Lunar Supercomputer Complex
At the AIAA Space conference held in Pasadena, Ca. last week, a doctoral student named Ouliang Chang studying at the USC Viterbi School of Engineering suggested that NASA build a supercomputer on the far side of the moon to help monitor communications throughout the solar system.
Ouliang Chang of the USC Viterbi School of Engineering, suggested that NASA build a supercomputer and accompanying radio dishes on the far side of the moon in a deep crater near a pole where it would be protected from the moon's extreme temperature swings, and might let it tap polar water ice for cooling. This lunar supercomputer would not only ease the load on terrestrial mission control infrastructure, it would also provide computational power for the "first phase of lunar industrial and settlement development."
NASA's Deep Space Network (DSN) currently controls its space missions through a network of huge satellite dishes in California, Spain and Australia.
I don't know if Chang is a science fiction fan, but sf writers have written about lunar supercomputers before.
Larry Niven wrote about the problems of building an intelligent alien supercomputer on the moon in his 1979 short story The Schumann Computer.
We built it on the Moon.
It added about fifty percent to our already respectable costs. But... we were trying to build something more intelligent than ourselves. If the machine turned out to be Frankenstein's monster, we wanted it isolated. If all else failed, we could always pull the plug. On the Moon there would be no government to stop us.
(Read more about Niven's Chirpsithra supercomputer)
Of course, Heinlein fans remember Mike (aka Mycroft Holmes aka a fair dinkum thinkum), an intelligent computer installed in Luna, the largest city on the Moon, in his 1966 novel The Moon is a Harsh Mistress:
When Mike was installed in Luna, he was pure thinkum, a flexible logic - "High-Optional, Logical, Multi-evaluating Supervisor, Mark IV, Mod. L" - a HOLMES FOUR. He computed ballistics for pilotless freighters and controlled their catapult. This kept him busy less than one percent of time and Luna Authority never believed in idle hands. They kept hooking hardware into him - decision-action boxes to let him boss other computers, bank on bank of additional memories, more banks of associational neural nets, another tubful of twelve-digit random numbers, a greatly augmented temporary memory. Human brain has around ten-to-the-tenth neurons. By third year Mike had better than one and a half times that many neuristors.
And woke up.
Via Daily Galaxy.
Scroll down for more stories in the same category. (Story submitted 9/21/2012)
Follow this kind of news @Technovelgy.
| Email | RSS | Blog It | Stumble | del.icio.us | Digg | Reddit |
you like to contribute a story tip?
Get the URL of the story, and the related sf author, and add
Comment/Join discussion ( 0 )
Related News Stories -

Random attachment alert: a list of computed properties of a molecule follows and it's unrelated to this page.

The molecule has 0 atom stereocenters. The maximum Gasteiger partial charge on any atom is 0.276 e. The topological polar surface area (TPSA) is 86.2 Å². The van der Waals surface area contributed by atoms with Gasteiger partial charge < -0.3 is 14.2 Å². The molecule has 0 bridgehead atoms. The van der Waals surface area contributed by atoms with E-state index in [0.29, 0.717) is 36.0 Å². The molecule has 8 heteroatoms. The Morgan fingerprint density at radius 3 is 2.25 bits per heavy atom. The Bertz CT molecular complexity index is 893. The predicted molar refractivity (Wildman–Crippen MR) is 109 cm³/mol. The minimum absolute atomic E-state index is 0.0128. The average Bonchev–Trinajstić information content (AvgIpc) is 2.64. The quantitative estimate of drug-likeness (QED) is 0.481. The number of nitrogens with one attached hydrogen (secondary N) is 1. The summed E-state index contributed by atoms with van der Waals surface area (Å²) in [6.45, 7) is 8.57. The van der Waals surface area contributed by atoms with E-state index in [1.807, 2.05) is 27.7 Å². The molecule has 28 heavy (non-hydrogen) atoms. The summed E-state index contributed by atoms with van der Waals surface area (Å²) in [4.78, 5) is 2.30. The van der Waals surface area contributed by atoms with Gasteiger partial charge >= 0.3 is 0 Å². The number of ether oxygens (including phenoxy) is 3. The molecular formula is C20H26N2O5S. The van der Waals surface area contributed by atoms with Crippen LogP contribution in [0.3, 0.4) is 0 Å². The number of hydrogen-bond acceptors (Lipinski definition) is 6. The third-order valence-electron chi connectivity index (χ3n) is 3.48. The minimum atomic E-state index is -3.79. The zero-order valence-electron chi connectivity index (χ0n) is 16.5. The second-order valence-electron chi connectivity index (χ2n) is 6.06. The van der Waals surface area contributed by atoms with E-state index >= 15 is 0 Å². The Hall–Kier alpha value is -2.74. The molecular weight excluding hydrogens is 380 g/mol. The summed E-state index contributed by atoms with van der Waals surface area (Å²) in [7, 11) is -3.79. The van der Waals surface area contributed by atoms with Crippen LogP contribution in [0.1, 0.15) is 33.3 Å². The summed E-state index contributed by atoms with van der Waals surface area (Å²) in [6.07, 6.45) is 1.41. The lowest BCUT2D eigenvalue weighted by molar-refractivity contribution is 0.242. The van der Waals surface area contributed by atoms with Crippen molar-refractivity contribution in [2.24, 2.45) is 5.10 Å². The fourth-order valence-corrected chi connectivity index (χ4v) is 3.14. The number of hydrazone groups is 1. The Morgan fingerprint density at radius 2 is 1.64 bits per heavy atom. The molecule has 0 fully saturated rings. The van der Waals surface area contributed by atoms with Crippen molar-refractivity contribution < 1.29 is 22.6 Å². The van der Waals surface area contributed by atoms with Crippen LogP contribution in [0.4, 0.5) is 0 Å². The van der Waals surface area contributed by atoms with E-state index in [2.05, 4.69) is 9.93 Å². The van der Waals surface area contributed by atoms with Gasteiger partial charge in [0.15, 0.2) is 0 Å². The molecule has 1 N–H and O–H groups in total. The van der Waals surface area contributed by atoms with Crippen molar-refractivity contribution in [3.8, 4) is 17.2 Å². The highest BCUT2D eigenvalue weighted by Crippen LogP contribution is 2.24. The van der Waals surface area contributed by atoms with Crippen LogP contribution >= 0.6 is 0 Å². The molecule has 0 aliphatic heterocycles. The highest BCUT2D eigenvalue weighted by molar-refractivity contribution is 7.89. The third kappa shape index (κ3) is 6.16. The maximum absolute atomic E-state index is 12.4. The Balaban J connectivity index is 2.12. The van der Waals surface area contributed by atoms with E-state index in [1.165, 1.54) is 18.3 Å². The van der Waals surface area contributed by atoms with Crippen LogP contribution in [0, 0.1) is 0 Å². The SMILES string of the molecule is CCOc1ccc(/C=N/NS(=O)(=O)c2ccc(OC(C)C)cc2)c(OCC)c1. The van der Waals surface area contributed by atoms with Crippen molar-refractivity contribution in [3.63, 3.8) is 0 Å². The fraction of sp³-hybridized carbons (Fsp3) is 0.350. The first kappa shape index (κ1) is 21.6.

AIREAL Lets You Feel Virtual Objects In The Open Air
'Startled, he touched his mouth. 'How the devil did you do that?' he shouted.'- Frederick Pohl, 1965.
Millimeter-Scale Computing For 'Internet of Things'
'In their megalomania they thought to make the very sand beneath their feet intelligent...'- Stanislaw Lem, 1965.
Fujitsu Touchscreen Mixes Real And Virtual Worlds
'His hands flashed over the keyboard - it had not been there a moment before, but it was operative...'- Frederik Pohl, 1965.
Nanowire Memristor Networks Form 'Brains'
'He had constructed ... a brain, of metal... whose atomic structure he claimed was analogous to the atomic structure of a living brain.'- Edmond Hamilton, 1926.
Technovelgy (that's tech-novel-gee!)
is devoted to the creative science inventions and ideas of sf authors. Look for
the Invention Category that interests
you, the Glossary, the Invention
Timeline, or see what's New.
Haute Cuisine On International Space Station
'The gas gave sufficient heat for the culinary apparatus...'
Tongue Mouse Created By Valve Engineer
'He pressed hard with his tongue against his right upper first molar.'
K5 Autonomous Data Machine The Future Of Mall Security
''Halt!' A robot guard appeared...'
RF Safe-Stop Shuts Cars Off
'...a police control-override.'
Army's New Bird-Like Surveillance UAV
'The prototype blue-bellied, gray-backed tracer-bird with the wide-angle eye...'
Honda's Tumblebug - The UNI-CUB beta
'A tumblebug does not give a man dignity...'
NASA's LADEE Enters Lunar Orbit
'... dust normally on the surface picks up and keeps a charge.'
3D Printing An Entire Car
"... Almost as good as the original it was printed from."
Aldebaran Robot Talks Like C3PO - Almost
'See Vee Threepio - Vee for versatility - at your service...'
Google's Skin Tattoo Lie Detector
'Three and a half centimetres in diameter, permanently fixed in the centre of his forehead.'
inFORM Dynamic Shape Output Device
Like that pushpin device you remember, but supercharged.
Owlet Vitals, The Future Of Baby Monitoring
'In every diaper there is a fine copper wire...'
Robert Heinlein, Your Personal Electric Helicopter Will Be Ready In 2016
"They were half way home when a single flyer, hopping free in a copter harness, approached the little parade."
WildCat Runs Faster Than You, Untethered
'...moving with such drifting ease that it was like a single solid cloud of black-grey smoke blown at him in silence.' Almost.
HiBot's ACM-R5H Robot Video Shows Graceful Terminator-Style Swimming
'No! No! Aaaaaaarrrrrrgh!'
tDCS Jumpstarts Your Future
'We invented a scanner that can change the labyrinthine neural connections of the brain by tiny electronic impulses...'.
More SF in the News Stories
More Beyond Technovelgy science news stories